In 1962, President Kennedy proclaimed May 15 as National Peace Officers Memorial Day and the calendar week in which May 15 falls, as National Police Week. National Peace Officers Memorial Day, established to honor and remember our fallen law enforcement officers, is one of only two days each year during which government agencies, businesses and residents are to fly their U.S. flags at half-staff.
“We ask everyone to take a moment on May 15 to reflect upon the sacrifice that these 307 officers, and their families and friends, have made,” Sevierville Police Chief Joseph Manning said. “Like all officers, they risked their lives every day to protect our communities from those that would do us harm.”
Established by a joint resolution of Congress in 1962, National Police Week pays special recognition to those law enforcement officers who have lost their lives in the line of duty for the safety and protection of others. National Police Week is a collaborative effort of many organizations dedicated to honoring America’s law enforcement community.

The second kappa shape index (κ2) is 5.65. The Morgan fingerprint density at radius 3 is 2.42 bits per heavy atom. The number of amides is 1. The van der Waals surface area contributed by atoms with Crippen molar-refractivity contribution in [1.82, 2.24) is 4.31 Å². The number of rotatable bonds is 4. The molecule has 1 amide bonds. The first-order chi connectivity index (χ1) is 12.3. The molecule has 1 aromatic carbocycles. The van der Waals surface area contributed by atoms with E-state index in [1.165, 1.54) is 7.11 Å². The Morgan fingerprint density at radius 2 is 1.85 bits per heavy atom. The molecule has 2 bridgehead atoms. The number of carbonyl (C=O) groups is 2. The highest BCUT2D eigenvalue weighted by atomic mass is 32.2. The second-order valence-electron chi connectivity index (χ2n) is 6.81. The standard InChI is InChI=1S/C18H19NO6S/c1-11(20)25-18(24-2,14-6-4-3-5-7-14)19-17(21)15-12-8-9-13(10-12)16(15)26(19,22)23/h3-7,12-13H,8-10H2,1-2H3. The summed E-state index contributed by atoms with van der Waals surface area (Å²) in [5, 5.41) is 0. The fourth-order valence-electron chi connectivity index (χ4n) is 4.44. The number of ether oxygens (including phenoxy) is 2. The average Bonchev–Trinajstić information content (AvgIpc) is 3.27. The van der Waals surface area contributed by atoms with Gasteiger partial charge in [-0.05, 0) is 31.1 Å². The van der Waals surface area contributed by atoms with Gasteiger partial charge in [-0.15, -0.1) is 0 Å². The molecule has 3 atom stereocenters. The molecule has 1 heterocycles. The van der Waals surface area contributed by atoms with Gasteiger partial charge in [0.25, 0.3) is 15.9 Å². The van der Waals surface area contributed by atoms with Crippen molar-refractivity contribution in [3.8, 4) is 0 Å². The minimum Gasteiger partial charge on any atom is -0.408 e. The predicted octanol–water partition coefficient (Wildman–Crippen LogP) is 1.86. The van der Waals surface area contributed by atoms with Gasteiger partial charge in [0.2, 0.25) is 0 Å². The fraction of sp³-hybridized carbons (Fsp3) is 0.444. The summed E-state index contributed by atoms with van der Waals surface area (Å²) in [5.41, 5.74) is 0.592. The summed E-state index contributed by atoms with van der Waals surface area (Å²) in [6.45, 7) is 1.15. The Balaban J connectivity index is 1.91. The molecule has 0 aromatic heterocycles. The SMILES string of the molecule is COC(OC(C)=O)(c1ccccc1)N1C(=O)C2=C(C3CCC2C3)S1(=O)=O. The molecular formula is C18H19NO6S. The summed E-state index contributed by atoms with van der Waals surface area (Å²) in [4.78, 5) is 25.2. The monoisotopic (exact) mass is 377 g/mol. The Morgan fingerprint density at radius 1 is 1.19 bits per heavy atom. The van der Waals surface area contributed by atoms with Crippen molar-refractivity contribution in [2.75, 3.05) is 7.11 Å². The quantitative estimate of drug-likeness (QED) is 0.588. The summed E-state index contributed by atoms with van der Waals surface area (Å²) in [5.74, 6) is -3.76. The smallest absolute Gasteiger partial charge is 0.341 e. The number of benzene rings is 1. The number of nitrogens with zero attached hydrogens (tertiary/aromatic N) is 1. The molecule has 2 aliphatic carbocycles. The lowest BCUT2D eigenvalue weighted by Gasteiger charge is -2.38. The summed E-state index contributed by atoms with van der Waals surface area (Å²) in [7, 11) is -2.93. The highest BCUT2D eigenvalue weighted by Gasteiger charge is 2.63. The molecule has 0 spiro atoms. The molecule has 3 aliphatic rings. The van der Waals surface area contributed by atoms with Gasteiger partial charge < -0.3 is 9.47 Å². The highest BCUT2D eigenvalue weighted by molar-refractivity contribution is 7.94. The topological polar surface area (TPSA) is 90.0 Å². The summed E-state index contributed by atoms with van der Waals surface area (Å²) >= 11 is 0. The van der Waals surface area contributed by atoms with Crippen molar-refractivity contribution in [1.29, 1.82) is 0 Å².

This year, the names of 307 officers killed in the line of duty are being added to the National Law Enforcement Officers Memorial in Washington, DC. Normally, these fallen heroes would be honored during a candlelight vigil, but due to the ongoing COVID-19 pandemic this isn’t possible this year. However, on Wednesday, May 13, at 8:00 p.m., a virtual Candlelight Vigil will be held and the reading of the names can be watched from anywhere in the world.
The observance of National Police Week is organized by a group of organizations led by the National Law Enforcement Officers Memorial Fund (NLEOMF), Concerns of Police Survivors, the Fraternal Order of Police and the Fraternal Order of Police Auxiliary. For more information about National Police Week, please visit www.LawMemorial.org/policeweek.